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Academic acceleration gets social lift.

Academic Acceleration Gets Social Lift

Parents and educators often resist encouraging intellectually advanced teenagers to skip a grade or take special college-level courses, for fear the academic jump-start will wreak havoc on the students' social and emotional development. But according to a new study, this widespread fear doesn't make the grade.

Educational "acceleration" exerts no ill effects on social and emotional adjustment, at least among mathematically precocious youth, and it may even enhance peer-group relations among gifted female students, report psychologists Teri M. Richardson and Camilla P. Benbow of Iowa State University in Ames.

Their study, described in the September JOURNAL OF EDUCATIONAL PSYCHOLOGY, provides "compelling evidence" to dispel misgivings about alleged social and psychological side-effects of educational acceleration, comments psychologist Carol Tomlinson-Keasey of the University of California, Riverside.

Previous studies showed that students with extremely high academic ability, especially in verbal areas, have difficulties making friends and may develop a poor self-image during adolescence. However, Benbow maintains that these problems stem from factors associated with intellectual giftedness -- such as increasing difficulties finding peers with common interests -- rather than from accelerated study programs.

Richardson and Benbow studied 1,247 12- to 14-year-olds who scored in the top 1 percent on a national mathematics achievement test and exhibited intellectual abilities on the Scholastic Aptitude Test at the level of students four to five years older. Different types and amounts of academic acceleration were encouraged for each youngster, and about half of them accepted expedited regimens. The researchers assessed the students' social development at ages 18 and 23 with extensive self-report questionnaires, delving into such areas as educational and career aspirations, employment history, interests and activities, family encouragement, quality of friendships and opinions about the accelerated program.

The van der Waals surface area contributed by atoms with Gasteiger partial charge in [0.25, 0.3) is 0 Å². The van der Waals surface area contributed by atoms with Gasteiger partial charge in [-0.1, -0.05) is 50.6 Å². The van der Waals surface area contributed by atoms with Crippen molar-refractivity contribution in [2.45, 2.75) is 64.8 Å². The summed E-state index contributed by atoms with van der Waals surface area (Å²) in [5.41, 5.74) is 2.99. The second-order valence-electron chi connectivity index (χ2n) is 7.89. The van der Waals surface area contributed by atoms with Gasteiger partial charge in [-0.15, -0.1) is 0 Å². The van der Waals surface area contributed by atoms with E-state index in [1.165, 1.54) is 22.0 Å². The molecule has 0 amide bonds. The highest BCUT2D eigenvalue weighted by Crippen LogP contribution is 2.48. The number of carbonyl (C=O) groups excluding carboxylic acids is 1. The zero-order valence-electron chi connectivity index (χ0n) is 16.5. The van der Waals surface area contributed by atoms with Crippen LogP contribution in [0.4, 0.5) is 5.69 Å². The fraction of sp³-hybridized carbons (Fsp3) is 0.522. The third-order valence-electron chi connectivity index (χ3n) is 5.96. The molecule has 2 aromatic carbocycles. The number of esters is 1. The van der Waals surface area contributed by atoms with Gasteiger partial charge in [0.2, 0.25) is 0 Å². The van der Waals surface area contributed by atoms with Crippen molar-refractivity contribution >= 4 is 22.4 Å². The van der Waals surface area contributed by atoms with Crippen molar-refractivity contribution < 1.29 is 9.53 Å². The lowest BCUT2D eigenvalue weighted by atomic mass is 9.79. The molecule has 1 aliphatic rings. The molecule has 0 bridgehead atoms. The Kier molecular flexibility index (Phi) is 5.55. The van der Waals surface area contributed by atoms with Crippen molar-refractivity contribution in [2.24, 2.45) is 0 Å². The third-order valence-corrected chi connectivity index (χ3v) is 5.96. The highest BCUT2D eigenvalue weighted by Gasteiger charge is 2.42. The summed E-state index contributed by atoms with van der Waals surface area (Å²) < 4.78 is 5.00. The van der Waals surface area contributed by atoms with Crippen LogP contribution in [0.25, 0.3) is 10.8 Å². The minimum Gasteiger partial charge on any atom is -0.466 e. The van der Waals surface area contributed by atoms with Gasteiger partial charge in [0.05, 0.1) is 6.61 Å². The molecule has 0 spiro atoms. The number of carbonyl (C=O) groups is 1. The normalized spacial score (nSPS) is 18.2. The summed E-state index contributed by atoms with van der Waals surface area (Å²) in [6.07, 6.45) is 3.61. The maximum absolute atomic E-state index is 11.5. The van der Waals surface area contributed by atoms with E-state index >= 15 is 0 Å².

Overall, youngsters in both groups at both ages reported feeling good about themselves and in control of their lives. Those in educationally accelerated programs reported no detrimental effects from skipping grades or taking college-level courses. Greater amounts of acceleration did not lead to greater social and emotional difficulties. By age 23, only about 3 percent of the accelerated students felt socially or emotionally hindered by their academic experience.

Accelerated female students reported that the academic boost had slightly favorable effects on their social lives. Females in particular often fear that acceleration will lower their social standing with peers, Benbow says, and without adult encouragement, they often fall short of their academic potential.

Tomlinson-Keasey notes that the new findings confirm observations of intellectually gifted youngsters in accelerated programs reported in 1947 by the late Lewis Terman of Stanford University. But the importance gifted children attach to sociability and peer relations remains poorly understood, she says.

For example, a 60-year follow-up of 1,069 men and women in Terman's original sample, whose childhood IQs averaged 149, shows that those who were the most popular, sociable and optimistic as children displayed the least intellectual skill and achievement as adults, report Tomlinson-Keasey and Riverside colleague Todd D. Little in the same JOURNAL OF EDUCATIONAL PSYCHOLOGY. Perhaps gifted youngsters decide to concentrate on either social or academic pursuits, the researchers speculate. Intellectual achievers may prefer solitude or the company of adults, they add.

Whatever the case, researchers should refrain from casting acceleration as a "horrible ogre" and should look at the drawbacks of not accelerating intellectually gifted children, Tomlinson-Keasey contends. "In regular classes, many of these children get bored, burned out on school and don't reach their intellectual potential," she says.

Adds Benbow, "Maybe we should study why so many educators are so unwilling to try academic acceleration."
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Title Annotation:social development of gifted teenagers
Author:Bower, Bruce
Publication:Science News
Date:Oct 6, 1990
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